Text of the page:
This year’s theme for Black History Month is “Black Health and Wellness,” set by the Association for the Study of African American Life and History. The theme not only commemorates African Americans who made contributions to medicine but also highlights ongoing issues within the Black community, including mental health.
“Black Health and Wellness not only includes one’s physical body, but also emotional and mental health,” the organization said on its website. “At this point in the 21st century, our understanding of Black health and wellness is broader and more nuanced than ever.”
Mental health statistics among Black community
According to the U.S. Department of Health and Human Services Office of Minority Health, in 2019, suicide was the second leading cause of death for African Americans between 15 and 24 years old. In 2018, the death rate from suicide for Black or African American men was four times greater than for African American women.
Also, a 2001 report from the U.S. Surgeon General found that from 1980 to 1995, the suicide rate among African Americans ages 10 to 14 increased 233 percent, as compared to 120 percent of non-Hispanic whites.
Amanda Mims of Jackson, Mississippi, said she has battled depression and anxiety since childhood and currently struggles daily with them, with the COVID-19 pandemic exacerbating her condition.
She even wrote a suicide letter in 2007.
Mims, now 36, said she has been seeking therapy since she was a college student.
“I moved from D.C. to Mississippi in the early months of the pandemic so I knew that I needed support on a huge level,” she told FOX Television Stations. “However, how could I navigate it during a pandemic? That is where the online therapy platform, BetterHelp, came into play. I discovered my therapist on there and have been actively seeing him for the bulk of this pandemic.”
Mims said therapy and writing have been a crucial help in overcoming her battles.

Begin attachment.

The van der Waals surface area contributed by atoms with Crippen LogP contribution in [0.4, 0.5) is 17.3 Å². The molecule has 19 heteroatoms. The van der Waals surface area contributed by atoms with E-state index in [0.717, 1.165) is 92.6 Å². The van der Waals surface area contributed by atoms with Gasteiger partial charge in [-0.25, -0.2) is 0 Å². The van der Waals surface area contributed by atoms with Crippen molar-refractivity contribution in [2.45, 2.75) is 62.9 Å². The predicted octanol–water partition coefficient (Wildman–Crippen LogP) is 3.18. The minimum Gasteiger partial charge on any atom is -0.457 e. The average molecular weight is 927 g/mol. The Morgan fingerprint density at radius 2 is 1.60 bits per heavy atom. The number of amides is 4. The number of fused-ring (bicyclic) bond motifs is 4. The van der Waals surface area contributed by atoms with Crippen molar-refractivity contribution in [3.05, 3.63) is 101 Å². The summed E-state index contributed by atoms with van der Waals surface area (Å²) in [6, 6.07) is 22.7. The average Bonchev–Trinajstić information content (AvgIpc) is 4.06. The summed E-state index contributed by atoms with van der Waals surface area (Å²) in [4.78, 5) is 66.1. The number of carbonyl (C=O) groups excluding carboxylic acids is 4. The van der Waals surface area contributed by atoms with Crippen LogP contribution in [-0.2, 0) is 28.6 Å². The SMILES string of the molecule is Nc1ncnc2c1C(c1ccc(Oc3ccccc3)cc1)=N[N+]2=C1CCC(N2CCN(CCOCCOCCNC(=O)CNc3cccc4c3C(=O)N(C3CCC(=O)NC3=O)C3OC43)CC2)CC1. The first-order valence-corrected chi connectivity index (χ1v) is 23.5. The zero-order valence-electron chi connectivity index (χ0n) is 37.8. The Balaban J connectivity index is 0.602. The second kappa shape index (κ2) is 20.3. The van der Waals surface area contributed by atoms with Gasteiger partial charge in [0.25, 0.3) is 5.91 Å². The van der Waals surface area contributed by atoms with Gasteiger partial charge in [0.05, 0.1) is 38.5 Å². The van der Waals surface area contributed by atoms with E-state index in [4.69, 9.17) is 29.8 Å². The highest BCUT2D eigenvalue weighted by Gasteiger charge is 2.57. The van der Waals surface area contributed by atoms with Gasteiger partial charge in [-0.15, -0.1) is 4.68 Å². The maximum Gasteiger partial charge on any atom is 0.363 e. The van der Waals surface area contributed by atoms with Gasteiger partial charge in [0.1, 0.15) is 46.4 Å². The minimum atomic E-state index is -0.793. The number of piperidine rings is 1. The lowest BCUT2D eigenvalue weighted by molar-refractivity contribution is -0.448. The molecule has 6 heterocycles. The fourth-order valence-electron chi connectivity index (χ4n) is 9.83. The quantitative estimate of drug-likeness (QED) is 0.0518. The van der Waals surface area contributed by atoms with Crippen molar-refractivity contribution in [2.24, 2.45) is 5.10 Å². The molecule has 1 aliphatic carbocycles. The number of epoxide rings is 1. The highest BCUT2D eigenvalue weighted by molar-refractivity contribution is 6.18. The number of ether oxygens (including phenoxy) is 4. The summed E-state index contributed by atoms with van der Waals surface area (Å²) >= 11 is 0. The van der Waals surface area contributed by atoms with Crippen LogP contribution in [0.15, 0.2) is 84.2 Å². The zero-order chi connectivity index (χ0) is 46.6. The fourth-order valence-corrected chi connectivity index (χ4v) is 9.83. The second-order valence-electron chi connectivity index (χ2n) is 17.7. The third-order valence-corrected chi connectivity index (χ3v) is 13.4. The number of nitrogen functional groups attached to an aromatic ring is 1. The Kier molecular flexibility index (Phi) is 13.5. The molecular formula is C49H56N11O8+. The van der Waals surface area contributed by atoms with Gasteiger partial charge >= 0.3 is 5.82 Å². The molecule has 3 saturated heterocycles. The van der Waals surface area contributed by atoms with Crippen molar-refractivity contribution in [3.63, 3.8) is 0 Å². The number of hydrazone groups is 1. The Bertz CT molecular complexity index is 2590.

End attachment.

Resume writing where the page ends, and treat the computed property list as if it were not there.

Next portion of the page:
“Writing is healing and therapeutic for me, and my therapist has encouraged me to do some life-changing writing,” she continued.
Psychologists say mental health challenges are prevalent in every culture.
“Mental health is the capacity or ability to cope with life’s stressors and life’s changes,” Dr. Joanne Frederick, a Washington, D.C.-based licensed mental health counselor, told FOX Television Stations. “So, in theory, everyone has mental health, it just depends on an individual’s range of mental health from poor mental health to healthy mental health.”
“In the Black community, people’s mental health ranges from poor to healthy. In which everyone in the Black community has mental health, it just ranges.” Frederick added.
Reasons for mental health challenges in the Black community
Psychologists cite several reasons for mental health issues within the Black community, including being the victim of racism.
“As Black people, we deal with something called Mundane Extreme Environmental Stress (MEES). It’s the unique stress of African Americans who experience the dilemma of ‘being Black in white America,’” clinical psychologist Dr. Barbara Ford Shabazz told FOX Television Stations.
There were nearly 1,000 more hate crimes committed in 2020 and over 2,800 more victims compared to 2019, with 63% of 2020’s hate crime offenses related to race, ethnicity or ancestry biases, according to updated statistics released by the FBI in October 2021.
Of the attacks, a staggering 279 hate crimes were anti-Asian — a 73% spike from 2019. Meanwhile 2,871 hate crimes were anti-Black or African American, up 45.5% from 2019. Anti-Semitic attacks decreased 29% year over year, FBI data showed.
“Long-term effects of subtle daily experience of bias, discrimination, and racism include stress-related diseases, poor academic performance, health problems, legal involvement, marital conflict, disability, and mental illness,” Shabazz continued.
Some experts point of the lack of treatment for African Americans exacerbates the problem.